• Hydrogenation: Hydrogen gas is pumped through the oil while it is heated. A metal catalyst such as nickel, zinc, copper or other reactive metal is used to initiate reaction of the oil with the hydrogen. This stabilizes and hardens polyunsaturated oils. The biologically normal cis-configured fatty acids are changed with the process into trans-fatty acid in order to make the oils stable at room temperature for long periods of time, or to solidify liquid oils.
  • Refining: There are two forms of refining, alkali refining and physical refining. For the alkali refined, alkaline chemicals are added to reduce Free Fatty Acids (FFAs) and Peroxide values. Alkali is washed out along with FFAs which have saponified (turned to soapy solids). The alkali is centrifuged out with no trace of alkali left in the refined oil. Physical refining also removes FFAs and peroxides, using a modified form of steam deodorization. This method is largely used in Europe as an alternative solution to the problem with caustic and soap wastes generated by the alkali refining process.
  • Solvents: Solvents used are petroleum distillates (such as hexane) that are used to wash the remnant oil out of ground seeds. The solvents are flashed off when the oil/solvent blend is heated to 212 F/ 100 C, theoretically leaving no detectable solvent levels in the refined oil, if the proper techniques are applied. According to the commercial oil companies, hexane is completely removed, but this cannot be guaranteed, as manufacturing practices and quality standards vary enormously from manufacturer to manufacturer. Hexane also poses an environmental threat as it contributes to air pollution.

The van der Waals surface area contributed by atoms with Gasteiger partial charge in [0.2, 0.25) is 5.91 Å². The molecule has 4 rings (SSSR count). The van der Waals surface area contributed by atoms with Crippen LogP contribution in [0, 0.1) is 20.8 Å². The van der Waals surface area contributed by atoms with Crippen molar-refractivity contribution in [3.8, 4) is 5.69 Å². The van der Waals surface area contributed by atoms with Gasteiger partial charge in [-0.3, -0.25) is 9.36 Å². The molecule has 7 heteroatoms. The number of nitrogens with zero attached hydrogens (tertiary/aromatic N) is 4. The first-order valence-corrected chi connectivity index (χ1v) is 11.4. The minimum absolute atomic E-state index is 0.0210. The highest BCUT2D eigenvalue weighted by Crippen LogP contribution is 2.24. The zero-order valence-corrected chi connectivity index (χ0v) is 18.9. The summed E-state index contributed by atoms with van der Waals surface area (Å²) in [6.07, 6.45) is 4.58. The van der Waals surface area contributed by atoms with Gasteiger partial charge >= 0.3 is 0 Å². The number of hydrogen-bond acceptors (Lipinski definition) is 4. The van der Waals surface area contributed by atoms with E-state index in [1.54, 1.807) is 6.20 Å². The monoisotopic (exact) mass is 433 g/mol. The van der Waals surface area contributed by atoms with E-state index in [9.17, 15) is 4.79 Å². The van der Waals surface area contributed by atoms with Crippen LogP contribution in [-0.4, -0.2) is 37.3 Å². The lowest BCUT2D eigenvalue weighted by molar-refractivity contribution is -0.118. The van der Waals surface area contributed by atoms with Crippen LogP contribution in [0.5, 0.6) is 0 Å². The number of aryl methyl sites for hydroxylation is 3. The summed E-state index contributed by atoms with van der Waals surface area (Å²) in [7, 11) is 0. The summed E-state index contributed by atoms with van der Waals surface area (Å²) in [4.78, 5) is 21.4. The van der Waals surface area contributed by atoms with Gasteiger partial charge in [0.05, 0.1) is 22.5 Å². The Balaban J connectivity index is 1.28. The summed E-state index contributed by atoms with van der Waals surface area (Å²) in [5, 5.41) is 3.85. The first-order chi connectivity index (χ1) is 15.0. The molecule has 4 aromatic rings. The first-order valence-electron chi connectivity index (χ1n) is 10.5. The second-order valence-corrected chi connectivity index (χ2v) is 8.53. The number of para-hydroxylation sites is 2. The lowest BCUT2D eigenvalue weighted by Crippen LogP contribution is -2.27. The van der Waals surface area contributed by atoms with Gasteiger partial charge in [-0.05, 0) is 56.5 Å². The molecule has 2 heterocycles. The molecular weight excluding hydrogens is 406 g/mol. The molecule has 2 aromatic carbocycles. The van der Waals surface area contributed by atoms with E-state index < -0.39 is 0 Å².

• Cis-fats: Polyunsaturated fats have carbon bonds in their double chains. Cis- means both hydrogen’s are on the same side of the double bond, like the relationship between your right foot and right hand, with your trunk as the double bond. In the cis- form, the chains kink into a spiral structure and don’t crystallize at room temperature. They are also reactive, oxidizing and turning rancid relatively quickly. However, its spirality, reactivity and fluidity are essential for the proper functioning of biological systems. Cis-fats are almost exclusively the type of fat found naturally in living organisms.
  • Trans- Fats: When polyunsaturated fats are partially hydrogenated or heated to temperatures above 320 F/ 120 C, the cis- version switches to trans – and the chain unkinks. The fat becomes solid – hence usable for baking – and very inert. Trans- fats cannot be used to construct properly functioning biological tissues.
  • Winterizing: Cloudiness is removed by chilling and filtering. Used for cold pressed vegetable oils naturally high in waxes and stearins. Temperatures are around 45 Fahrenheit or 7 Celsius.

“Refined oils are heated, deodorized and have many valuable nutrients removed. The vitamin E that is present in unrefined oils is taken out and sold to the vitamin industry. The lecithin that helps your body emulsify and use fats more effectively is removed. The result is a naked oil that is nearly devoid of nutritional value.” Robert Crayhon

“Light is the greatest enemy of all vegetable oils. All unsaturated oils such as flaxseed and other polyunsaturated oils, have a strong absorption of light that rises dramatically in the visible green light wavelengths. The more nutritious the oil, the more vulnerable it is to degeneration. Strong absorption of green, blue, violet and ultraviolet light indicates that a great deal of energy is transferred to the oil. This energy manifests itself in rapid, irreversible chemical reactions called photo-oxidation. Any exposure to sunlight or interior lighting, especially fluorescent, can cause immediate reactions. Prolonged exposure to light will eventually turn an oil ‘rancid’, regardless of whether an oil is in a sealed container.” Dr. C. Leigh Broadhurst

For further information:

The Dangers of Vegetable Oil Extraction and Processing